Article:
|Standard of Review:||De novo for issue of statutory construction (60 O.S. Supp. 2006 § 176(J); standard of review for a motion for JNOv is identical to the standard for determining a motion for directed verdict; his Court considers as true all evidence favorable to the non-moving party together with all inferences that may be reasonably drawn, and we disregard all conflicting evidence favorable to the moving party. A district court should grant a motion for JNOV only when there is an entire absence of proof on a material issue. The Court will not disturb a judgment on appeal unless it is apparent that the district court erred on a pure question of law or acted arbitrarily.|
|Analysis:||Oklahoma’s statute regarding a public trust’s eminent domain power provides in pertinent part:J. Any public trust created pursuant to the provisions of this section shall have the power to acquire lands by use of eminent domain in the same manner and according to the procedures provided for in Sections 51 through 65 of Title 66 of the Oklahoma Statutes. Any exercise of the power of eminent domain by a public trust pursuant to the provisions of this section shall be limited to the furtherance of public purpose projects involving revenue-producing utility projects of which the public trust retains ownership; provided, for public trusts in which the State of Oklahoma is the beneficiary the exercise of the power of eminent domain may also be used for public purpose projects involving air transportation. Revenue-producing utility projects shall be limited to projects for the transportation, delivery, treatment or furnishing of water for domestic purposes or for power, including, but not limited to, the construction of lakes, pipelines and water treatment plants or for projects for rail transportation.The plain language of § 176(J) grants public trusts the power of eminent domain for public projects involving the “transportation, delivery, treatment, or furnishing” of one or two separate utilities, i.e., either “power” or “water for domestic purposes.”OPWA’s project involved the construction and installation of pipelines to ultimately transport and deliver wastewater from the River Valley premises and other adjoining premises to OPWA’s plant for treatment. Transporting, delivering, treating, and furnishing of water for domestic purposes includes not only the furnishing of water to a household but the transportation of used water from the household to treatment plants. OPWA’s project falls squarely within the plain language of § 176(J), which authorizes OPWA to exercise eminent domain over the sanitary system improvement project.Reliable water systems are important to state citizens. Furnishing utilities such as power and water for citizens is so “manifestly public ‘that it has seldom been questioned and never denied.'” We hold that the installation of wastewater sewer lines on the River Valley premises as part of the sanitary system project was for public use–to improve the system that transports, delivers, treats, and furnishes water for Okay, Oklahoma.|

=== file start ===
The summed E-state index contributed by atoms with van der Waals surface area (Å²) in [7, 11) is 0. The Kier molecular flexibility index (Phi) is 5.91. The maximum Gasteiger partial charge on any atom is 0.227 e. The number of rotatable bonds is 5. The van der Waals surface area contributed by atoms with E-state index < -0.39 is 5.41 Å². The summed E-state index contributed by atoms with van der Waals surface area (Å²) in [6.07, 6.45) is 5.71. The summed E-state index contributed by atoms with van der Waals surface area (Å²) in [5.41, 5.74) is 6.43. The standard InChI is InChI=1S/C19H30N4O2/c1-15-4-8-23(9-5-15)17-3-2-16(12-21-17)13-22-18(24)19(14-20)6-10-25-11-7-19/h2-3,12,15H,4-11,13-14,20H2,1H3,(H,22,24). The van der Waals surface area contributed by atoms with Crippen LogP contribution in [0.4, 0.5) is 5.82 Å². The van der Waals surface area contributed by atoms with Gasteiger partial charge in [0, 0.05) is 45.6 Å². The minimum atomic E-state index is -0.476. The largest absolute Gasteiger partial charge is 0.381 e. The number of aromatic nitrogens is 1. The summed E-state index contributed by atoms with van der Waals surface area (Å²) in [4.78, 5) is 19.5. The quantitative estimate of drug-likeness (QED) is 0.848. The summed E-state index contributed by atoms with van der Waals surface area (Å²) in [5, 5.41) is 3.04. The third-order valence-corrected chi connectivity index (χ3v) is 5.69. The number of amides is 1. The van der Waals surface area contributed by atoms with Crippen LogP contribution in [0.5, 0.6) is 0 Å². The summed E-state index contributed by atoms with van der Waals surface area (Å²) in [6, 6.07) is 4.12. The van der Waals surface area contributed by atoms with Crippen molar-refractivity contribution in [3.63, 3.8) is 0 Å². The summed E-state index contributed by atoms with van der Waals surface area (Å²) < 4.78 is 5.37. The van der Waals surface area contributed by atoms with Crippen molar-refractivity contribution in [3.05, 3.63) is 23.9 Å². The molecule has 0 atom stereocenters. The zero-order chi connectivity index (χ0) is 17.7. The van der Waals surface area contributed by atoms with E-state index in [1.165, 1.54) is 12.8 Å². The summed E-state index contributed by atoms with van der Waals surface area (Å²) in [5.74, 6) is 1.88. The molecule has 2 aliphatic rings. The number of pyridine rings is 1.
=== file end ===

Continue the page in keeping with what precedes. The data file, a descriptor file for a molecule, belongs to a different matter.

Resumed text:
|Outcome:||District Court Affirmed; Court of Civil Appeals Opinion Vacated.|
|Vote:||8-0; Concur: Darby, C.J., Kane, V.C.J., Kauger, Winchester (author), Edmondson, Gurich, Rowe, and Kuehn, JJ.Disqualified: Combs, J.|
|Other:||Pending Motion for Appeal-related fees and costs is pending.|